Fall 1974 was a tempestuous time on the British rock scene. Particularly if you were a guitarist.
Ariel Bender left Mott The Hoople. Mick Taylor was on his way out of The Rolling Stones. Adrian Fisher was sacked by Sparks. And Brian May, if the rumor mill was telling the truth, was about to leave Queen.
At the height of the band’s American visit, following a week of shows at the Uris Theatre on Broadway, New York, May was stricken by hepatitis, causing the band to cancel their last few appearances.
Collectors and archivists have registered a handful of surviving outtakes, but little of it sets the pulse racing — instrumental versions of “Tenement Funster,” “Flick Of The Wrist” and “In The Lap Of The Gods… Revisited,” and an early take of “Brighton Rock.” But the band also recorded a “new” version of the musical-hall standard “Oh, I Do Like To Be Beside The Seaside.”
Farewell to "Queen of the Blues" Koko Taylor, Sam Butera and George Edwards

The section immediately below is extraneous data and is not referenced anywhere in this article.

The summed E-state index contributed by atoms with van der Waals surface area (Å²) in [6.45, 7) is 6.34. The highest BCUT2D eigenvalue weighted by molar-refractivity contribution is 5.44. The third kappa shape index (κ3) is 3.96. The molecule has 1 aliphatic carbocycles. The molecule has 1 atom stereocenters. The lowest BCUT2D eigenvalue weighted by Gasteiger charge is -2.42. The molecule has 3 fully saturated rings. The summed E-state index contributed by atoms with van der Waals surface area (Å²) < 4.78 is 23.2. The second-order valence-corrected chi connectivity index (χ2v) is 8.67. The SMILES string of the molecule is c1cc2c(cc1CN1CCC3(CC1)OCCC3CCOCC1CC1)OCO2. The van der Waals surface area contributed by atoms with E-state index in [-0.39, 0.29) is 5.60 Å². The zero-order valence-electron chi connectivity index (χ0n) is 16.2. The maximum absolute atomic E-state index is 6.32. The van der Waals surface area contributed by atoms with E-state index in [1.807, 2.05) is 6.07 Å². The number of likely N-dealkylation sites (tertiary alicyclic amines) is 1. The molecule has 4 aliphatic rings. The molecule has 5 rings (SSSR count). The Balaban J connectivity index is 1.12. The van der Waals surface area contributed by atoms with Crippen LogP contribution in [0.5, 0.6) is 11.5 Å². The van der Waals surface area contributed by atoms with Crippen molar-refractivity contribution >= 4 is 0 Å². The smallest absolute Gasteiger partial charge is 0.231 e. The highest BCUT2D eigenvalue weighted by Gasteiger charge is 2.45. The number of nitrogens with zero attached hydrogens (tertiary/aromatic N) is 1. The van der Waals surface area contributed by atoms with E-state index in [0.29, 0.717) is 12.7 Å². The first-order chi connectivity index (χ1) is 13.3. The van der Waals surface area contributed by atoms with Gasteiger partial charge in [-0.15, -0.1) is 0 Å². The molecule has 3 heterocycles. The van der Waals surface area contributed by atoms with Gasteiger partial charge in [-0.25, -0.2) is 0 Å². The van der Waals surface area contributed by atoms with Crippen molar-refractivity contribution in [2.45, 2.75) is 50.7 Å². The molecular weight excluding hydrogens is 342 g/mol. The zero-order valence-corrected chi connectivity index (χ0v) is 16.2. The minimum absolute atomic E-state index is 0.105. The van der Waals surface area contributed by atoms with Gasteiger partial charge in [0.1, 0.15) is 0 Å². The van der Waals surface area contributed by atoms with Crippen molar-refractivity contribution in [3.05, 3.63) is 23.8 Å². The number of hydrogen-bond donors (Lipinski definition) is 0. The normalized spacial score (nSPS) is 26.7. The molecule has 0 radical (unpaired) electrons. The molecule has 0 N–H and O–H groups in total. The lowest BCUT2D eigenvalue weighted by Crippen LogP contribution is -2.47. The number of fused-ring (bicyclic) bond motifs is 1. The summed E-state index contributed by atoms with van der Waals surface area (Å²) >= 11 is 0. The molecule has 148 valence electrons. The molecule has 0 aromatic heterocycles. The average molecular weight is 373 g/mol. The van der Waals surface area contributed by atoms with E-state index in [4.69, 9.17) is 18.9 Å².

In 2004, Rodgers was invited to close the first Annual U.K. Music Hall of Fame Awards show with “All Right Now.” Having just played the song on “The Strat Pack” DVD, celebrating the 50th Anniversary of the Fender Stratocaster, with Brian May, Rodgers called May to see about performing the song again at the awards show.
Paul Rodgers’ musical resume is a long and impressive one filled. From his days with Free and Bad Company to The Firm, Rodgers seemingly has the magical Top 40 touch.
Hollywood Records and Queen are launching two-year effort to reissue the entire Queen studio album catalog on vinyl LPs, plus a movie featuring the band will hit theaters on Nov. 6, 2008.
The first half of the 1970s was the golden age of the bootleg, just as it was the golden age of rock ’n’ roll.